You can hear on the record things you have done before with your other projects – the melancholy of some blur songs, the beats from Gorillaz, world music-influences from your travels to Africa.

It is the same painter with a different palette of colors, if you like. In the past, there wasn’t just one Damon, there were four or six… And now there are even seven. One more!

What exactly can you add to this time, that wasn’t possible before?

I sing a lot about my personal experiences. It is a very tender, reflective thing. I dug deep into my past, at locations that draw a lot of very emotional echoes on me; I went back to the places where I grew up.

Which places?

There are three places where I’ve lived. It starts in Leytonstone in east London, where I lived as a child on an old house until I was nine years old. The second place was a small village called Aldham in Colchester, Essex. And the third is still West London.

And these places have influenced you?

Yes, especially the first one. I grew up in the multicultural London of the 70’s. The smells that came from the kitchen, the people with whom I was to school, and the music that came out of the church, made this place special. Leytonstone was for me the window into other cultures. In the small town in Colchester it was quite different. There I felt like an outsider. Everything was so conservative. But this place had something absolutely English. Colchester and the multicultural London are probably my major influences.

There are some love songs on the album. You dedicate this your long-term girlfriend, the artist Suzi Winstanley?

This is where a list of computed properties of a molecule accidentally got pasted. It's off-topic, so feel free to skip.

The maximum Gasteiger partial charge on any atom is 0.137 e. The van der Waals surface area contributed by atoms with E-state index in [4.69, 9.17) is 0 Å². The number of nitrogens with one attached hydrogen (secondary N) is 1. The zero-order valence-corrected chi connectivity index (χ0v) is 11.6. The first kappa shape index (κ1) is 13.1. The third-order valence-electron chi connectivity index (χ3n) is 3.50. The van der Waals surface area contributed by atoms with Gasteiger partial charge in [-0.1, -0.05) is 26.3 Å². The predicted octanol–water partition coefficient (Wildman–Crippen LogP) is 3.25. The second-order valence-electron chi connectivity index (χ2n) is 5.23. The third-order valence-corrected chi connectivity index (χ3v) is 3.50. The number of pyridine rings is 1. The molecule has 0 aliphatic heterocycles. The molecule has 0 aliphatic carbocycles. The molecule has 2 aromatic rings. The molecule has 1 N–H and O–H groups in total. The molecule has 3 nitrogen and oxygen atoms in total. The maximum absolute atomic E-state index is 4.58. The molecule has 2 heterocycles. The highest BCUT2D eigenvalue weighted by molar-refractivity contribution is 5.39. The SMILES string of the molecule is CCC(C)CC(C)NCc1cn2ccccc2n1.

Ok, as in every serious relationship, there is joy, optimism, but there is also pain and regret. All can be found in the songs. Write about love is always difficult – because automatically puts you on the shot line, it reveals a lot.

Your development is impressive. Back then you were a britpop-poster-boy and now you’re celebrated by the critics as a gifted musician.

That’s a good feeling. It’s nice to be liked. But perhaps all this was accidental.

You’re so clever, how to accept what people say?

(Laughs loudly) I’m definitely not! I’m totally overrated. In everything I do I got the same feeling: “oh god, I could have done it so much better”. And that’s what makes it pretty.

The Gallagher brothers are stuck in their genre while you are constantly trying new things. Do you feel proud when you look over these two?

No, Noel is a very funny guy, I really respect him. Regarding his music, he is a more popular songwriter; some of his songs are very accessible and direct. My stuff is a bit more melancholy and cosmopolitan. But I do not think this is better. Music means different things to many different people. There are people who don’t care about my music at all, and they love Noel’s music. Do you want me to tell them that they are wrong? They aren’t. That is their experience with his music. And it’s what songwriters keep trying to do: create a magical moment, a connection between the transmitter and receiver.